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The developer behind Calgary's The Bow, has secured the remaining financing needed to build the marquis tower, days after it announced plans to hold back part of its development plan for the landmark site.

A consortium of six Canadian financial institutions has provided the remaining $425-million in financing required for the $1.5-billion tower, H&R Real Estate Investment Trust said in a release late Wednesday.

"This means that we will have enough financing for completing the project," H&R chief financial officer Larry Froom said in an interview.

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Terms of the financing will be released in several weeks, and closing of the financing is subject to customary conditions, the company said in the release.

The 58-storey Bow tower was designed to add new spark to the Calgary skyline and prominence to its contracted tenant, oil and gas giant EnCana Corp. But amid the credit crunch and wave of oil-induced misfortune washing over the city, H&R reported earlier this week that it has suspended work on a secondary building on the project.

That 200,000-square-foot building, on a block adjacent to the Bow site, was originally meant to house a mix of retail and cultural arts space.

The smaller building remained in a conceptual stage and "will now be on hold for at least the next two years," Mr. Froom said.

When it is completed, the Bow will be the largest office tower west of Toronto, H&R said, and analysts said the disappearance of the secondary building is not a material concern.

The financing comes as a huge relief to the company, which warned earlier this month that problems related to financing the main tower could force it to further reduce unit-holder distributions, unload other assets or sell part of its interest in the Bow tower.

In a separate document, it said it wants to auction off 50 per cent to a joint venture partner.

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Mr. Froom said the company will still pursue that option, but only when construction has advanced and "people can actually see and touch it and feel what a magnificent building it is going to be."

The new financing eliminates any doubt about the company's viability, he said. H&R warned earlier this month that its ability to access the remaining Bow financing "is a material uncertainty which may cast significant doubt on the ability of the REIT to continue as a going concern."

H&R is one of Canada's biggest real estate trusts, with a sprawling portfolio of 42 million square feet of office, retail and industrial space worth more than $5-billion. In Calgary, it owns two other major buildings, the TransCanada Tower and the Telus tower.

The company signed on to the "trophy" Bow skyscraper in February, 2007. At the time, the company had neither financing nor a fixed-price construction contract in hand, signing the deal near the apex of a hot real estate market.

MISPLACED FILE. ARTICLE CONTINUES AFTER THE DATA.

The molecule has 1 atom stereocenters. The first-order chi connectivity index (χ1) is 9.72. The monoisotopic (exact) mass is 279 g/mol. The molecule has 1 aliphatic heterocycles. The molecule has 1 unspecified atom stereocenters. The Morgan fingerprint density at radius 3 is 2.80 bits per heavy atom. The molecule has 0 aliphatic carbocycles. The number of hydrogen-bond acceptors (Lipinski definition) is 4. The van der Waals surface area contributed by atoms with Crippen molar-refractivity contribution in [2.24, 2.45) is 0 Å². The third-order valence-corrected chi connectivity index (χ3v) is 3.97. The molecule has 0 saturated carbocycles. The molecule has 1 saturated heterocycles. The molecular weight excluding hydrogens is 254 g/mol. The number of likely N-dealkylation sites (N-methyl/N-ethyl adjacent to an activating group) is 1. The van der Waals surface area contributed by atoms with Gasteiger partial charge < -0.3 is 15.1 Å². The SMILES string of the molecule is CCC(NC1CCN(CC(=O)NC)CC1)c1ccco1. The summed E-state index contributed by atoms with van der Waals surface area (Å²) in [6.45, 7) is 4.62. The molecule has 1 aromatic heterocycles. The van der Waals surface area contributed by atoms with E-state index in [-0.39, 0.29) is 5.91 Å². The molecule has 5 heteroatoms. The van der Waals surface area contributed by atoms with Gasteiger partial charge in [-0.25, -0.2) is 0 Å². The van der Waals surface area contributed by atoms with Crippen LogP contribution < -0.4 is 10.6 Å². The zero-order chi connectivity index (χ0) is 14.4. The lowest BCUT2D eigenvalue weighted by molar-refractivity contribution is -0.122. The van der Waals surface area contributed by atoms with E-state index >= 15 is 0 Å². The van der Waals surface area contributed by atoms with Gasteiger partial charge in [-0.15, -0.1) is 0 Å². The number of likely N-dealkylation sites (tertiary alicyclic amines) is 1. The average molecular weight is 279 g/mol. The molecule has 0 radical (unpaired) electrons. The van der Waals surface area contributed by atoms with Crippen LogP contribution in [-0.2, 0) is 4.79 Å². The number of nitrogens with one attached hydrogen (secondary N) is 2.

It managed to secure commitments of $200-million from Fairfax Financial Holdings Inc. and $250-million from RBC Dominion Securities and TD Securities Inc., jointly.

But those dollars were contingent upon H&R raising another $175-million in construction financing. It is that financing that the says it has now secured.

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Based on its available credit and monthly burn rate, the company would have run out of money later this second quarter.

H&R started construction on the Bow tower in the spring of 2007, and expects to finish in 2012, "on time and on budget," according to securities filings. The building's steel structure currently reaches up six stories.

When complete, the Bow will contain two million square feet of office space, fully leased for 25 years.

It is the biggest project of its kind in the country, and the object of much attention in the development community, which was stunned by H&R's decision to take on the project with neither financing nor firm construction numbers in place.

"It was a very bold move and, as it turned out, way too bold," said Edward Sonshine, president and chief executive of RioCan, the largest REIT in the country.

In Calgary, developers said they were not surprised by the suspension of the second Bow building, as the city prepares for a glut of new property.

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"We've got nine different buildings totalling 5.9 million square feet of space that is going to come to market between now and 2012," said Randy Fennessey, president of Colliers International Calgary.

"You could argue that the market is going to be overbuilt, but you never know what's around the corner in the Calgary real estate market because it's in large part dependent on what happens in the energy sector," he said.

With files from Dawn Walton

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